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A Brain Shift

Control Systems Open Up to Standardization.

A Brain Shift

May 1, 2005 4:18 PM,
By Rashid Skaf

Executive Vice President, AMX Corporation

Control Systems Open Up to Standardization.

Control System Using Standard Modules.
(Click here for a larger view.)

The control systems industry is undergoing a face-lift. An industry once committed to developing proprietary systems has recently changed its tune and is beginning to embrace open standards in systems networking. The reason: standardization and open systems are essential to promote system and product interoperability. Even more importantly, standards-based technologies have boosted the systems integration market, delivering on the opportunity to develop innovative new applications that offer clear advantages to customers.

Before we address the benefits of standards, it is important to show some examples of how standards emerged in other industries and to demonstrate the significant influence they have had on our industry today.

The Invention of Ethernet

Ethernet was invented in 1973 by Bob Metcalfe, who first described it in a memo to his colleagues at Xerox Palo Alto Research Center (PARC). Xerox had asked Metcalfe to develop a solution that would enable all of PARC’s computers to print with the laser printer the company had just created. The network had to be fast enough to drive the advanced new laser printer, and it had to connect hundreds of computers within the same building.

In the three decades since Metcalfe invented it, Ethernet has undergone many changes and is continually evolving to enable new applications and capabilities. It remains a model of an open technology and thrives because anyone can develop around it. Its simplicity, scalability, and robust application development environment have made Ethernet a ubiquitous technology. Since the computing industry standardized on Ethernet, many devices and applications have become Ethernet-enabled, including digital video recorders, audio/video equipment, media centers, gaming consoles–and control systems. Many competing proprietary protocols have failed over the years, particularly IBM’s Token Ring.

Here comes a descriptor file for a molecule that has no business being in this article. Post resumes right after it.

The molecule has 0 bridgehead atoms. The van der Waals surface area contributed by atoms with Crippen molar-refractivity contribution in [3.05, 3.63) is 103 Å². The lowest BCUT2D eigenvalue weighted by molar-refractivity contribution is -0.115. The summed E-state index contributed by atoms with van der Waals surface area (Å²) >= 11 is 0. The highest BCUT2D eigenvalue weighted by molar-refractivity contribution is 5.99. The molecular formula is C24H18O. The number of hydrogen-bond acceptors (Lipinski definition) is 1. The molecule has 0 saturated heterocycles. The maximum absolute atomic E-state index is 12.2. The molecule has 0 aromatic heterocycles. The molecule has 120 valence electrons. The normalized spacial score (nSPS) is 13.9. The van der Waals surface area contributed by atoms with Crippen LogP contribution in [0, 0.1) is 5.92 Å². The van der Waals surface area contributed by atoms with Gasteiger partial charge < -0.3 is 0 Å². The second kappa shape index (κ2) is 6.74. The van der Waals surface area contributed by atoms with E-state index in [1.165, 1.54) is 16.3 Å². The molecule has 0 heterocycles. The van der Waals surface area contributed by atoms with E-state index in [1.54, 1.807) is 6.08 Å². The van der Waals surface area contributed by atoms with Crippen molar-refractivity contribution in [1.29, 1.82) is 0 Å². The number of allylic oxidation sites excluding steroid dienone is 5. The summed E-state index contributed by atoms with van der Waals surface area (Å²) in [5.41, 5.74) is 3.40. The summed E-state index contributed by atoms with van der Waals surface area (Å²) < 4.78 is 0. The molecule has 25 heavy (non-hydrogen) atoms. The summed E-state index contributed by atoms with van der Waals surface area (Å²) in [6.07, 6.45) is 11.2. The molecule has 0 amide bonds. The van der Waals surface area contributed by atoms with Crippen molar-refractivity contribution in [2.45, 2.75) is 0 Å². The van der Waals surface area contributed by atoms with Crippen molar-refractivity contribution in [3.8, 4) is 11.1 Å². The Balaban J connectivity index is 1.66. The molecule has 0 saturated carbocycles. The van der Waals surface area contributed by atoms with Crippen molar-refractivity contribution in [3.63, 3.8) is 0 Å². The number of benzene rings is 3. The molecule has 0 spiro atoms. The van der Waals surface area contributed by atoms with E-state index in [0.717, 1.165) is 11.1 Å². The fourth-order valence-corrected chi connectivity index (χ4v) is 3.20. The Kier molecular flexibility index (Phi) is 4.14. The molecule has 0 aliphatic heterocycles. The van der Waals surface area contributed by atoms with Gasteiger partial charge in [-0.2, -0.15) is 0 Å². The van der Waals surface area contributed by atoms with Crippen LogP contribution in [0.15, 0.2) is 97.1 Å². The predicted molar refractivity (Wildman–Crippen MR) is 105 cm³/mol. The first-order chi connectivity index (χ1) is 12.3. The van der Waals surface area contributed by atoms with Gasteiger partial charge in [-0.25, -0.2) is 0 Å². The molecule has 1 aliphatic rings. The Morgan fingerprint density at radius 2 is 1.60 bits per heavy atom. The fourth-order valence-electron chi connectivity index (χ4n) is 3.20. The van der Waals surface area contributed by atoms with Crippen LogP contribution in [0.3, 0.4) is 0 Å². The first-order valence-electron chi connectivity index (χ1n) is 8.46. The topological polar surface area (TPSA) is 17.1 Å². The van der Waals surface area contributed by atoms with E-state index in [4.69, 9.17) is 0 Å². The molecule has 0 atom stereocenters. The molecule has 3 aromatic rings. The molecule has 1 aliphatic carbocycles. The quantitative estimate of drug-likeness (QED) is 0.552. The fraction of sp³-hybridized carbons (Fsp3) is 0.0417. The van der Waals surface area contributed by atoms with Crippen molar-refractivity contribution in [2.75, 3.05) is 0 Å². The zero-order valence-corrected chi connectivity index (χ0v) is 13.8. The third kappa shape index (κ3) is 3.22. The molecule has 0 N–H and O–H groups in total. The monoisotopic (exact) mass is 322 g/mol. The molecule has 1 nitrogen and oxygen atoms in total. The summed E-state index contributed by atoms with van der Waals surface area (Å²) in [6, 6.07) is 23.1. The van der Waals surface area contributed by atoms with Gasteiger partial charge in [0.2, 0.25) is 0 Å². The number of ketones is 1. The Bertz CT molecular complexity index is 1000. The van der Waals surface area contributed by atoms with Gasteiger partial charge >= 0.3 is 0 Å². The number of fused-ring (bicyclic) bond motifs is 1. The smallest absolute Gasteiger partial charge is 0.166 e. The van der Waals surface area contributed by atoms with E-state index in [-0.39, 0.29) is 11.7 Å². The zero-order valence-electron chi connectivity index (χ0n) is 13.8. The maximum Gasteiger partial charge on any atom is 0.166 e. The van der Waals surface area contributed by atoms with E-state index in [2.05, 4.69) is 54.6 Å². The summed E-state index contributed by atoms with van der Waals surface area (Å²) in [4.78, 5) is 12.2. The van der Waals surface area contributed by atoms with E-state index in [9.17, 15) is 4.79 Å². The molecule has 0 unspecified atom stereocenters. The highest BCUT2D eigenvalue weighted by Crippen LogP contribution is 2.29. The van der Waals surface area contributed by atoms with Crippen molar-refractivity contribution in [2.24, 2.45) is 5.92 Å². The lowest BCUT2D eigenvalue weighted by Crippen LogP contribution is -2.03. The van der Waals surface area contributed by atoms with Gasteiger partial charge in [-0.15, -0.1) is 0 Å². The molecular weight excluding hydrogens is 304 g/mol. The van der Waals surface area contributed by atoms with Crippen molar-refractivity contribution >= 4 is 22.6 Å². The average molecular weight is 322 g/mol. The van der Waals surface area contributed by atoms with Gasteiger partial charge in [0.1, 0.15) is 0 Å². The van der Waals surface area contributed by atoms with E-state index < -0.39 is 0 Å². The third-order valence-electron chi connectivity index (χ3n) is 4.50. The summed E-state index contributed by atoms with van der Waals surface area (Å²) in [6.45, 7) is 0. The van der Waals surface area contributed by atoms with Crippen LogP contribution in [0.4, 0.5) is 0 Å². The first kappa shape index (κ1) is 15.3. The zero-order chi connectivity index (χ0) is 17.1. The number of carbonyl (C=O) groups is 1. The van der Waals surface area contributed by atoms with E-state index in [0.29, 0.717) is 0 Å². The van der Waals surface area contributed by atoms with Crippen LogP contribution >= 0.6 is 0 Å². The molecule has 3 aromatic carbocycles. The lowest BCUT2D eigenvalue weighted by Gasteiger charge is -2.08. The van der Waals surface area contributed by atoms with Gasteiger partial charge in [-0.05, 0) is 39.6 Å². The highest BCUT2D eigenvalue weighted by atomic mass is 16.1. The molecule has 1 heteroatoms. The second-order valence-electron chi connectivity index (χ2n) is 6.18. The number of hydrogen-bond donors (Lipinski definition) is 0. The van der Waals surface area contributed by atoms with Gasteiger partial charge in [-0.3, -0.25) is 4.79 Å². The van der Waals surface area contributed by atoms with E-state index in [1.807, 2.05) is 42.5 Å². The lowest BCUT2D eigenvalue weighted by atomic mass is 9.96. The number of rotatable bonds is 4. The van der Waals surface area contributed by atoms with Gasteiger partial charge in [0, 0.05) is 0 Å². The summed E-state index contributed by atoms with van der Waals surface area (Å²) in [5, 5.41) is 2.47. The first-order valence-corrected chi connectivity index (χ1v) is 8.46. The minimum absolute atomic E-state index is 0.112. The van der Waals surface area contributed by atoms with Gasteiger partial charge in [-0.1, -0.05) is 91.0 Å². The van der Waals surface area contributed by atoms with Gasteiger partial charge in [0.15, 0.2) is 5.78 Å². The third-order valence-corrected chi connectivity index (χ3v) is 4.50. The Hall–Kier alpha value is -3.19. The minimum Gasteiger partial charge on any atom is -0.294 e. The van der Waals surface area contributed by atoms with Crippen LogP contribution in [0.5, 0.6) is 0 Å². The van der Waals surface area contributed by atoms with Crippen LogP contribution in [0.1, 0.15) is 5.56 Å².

Universal adoption usually drives down the cost of standards-based technology, attracting new developers to accelerate its capabilities. The emergence of Wi-Fi has offered an opportunity for further growth of Ethernet. This potential has been demonstrated in our industry by the increase in wireless control system introductions over the past couple of years.

The Invention of Linux

Linux was originally invented by Linus Torvalds, a student at the University of Helsinki in Finland. Torvalds was trying to develop an operating system alternative to Unix. Small PC users were forced away from Unix because vendors priced it so high and because the Unix source code was not widely published.

Torvalds released version 1 of the Linux kernel in 1994. The kernel is at the heart of all Linux systems. It is this kernel that forms the base around which a Linux operating system is developed. The Linux kernel’s source code is freely available to everyone. There are now literally hundreds of companies and organizations and an equal number of individuals that have released their own versions of operating systems based on the Linux kernel.

In addition to the fact that it is freely open, Linux’s capabilities, flexibility, and robustness have made it a major alternative to proprietary operating systems. IBM, HP, and others have embraced Linux and support its ongoing development. More than a decade after its initial release, Linux’s growing development community and available tools make it the operating system of choice for companies, educational institutions, and individuals worldwide.

Industry Transformation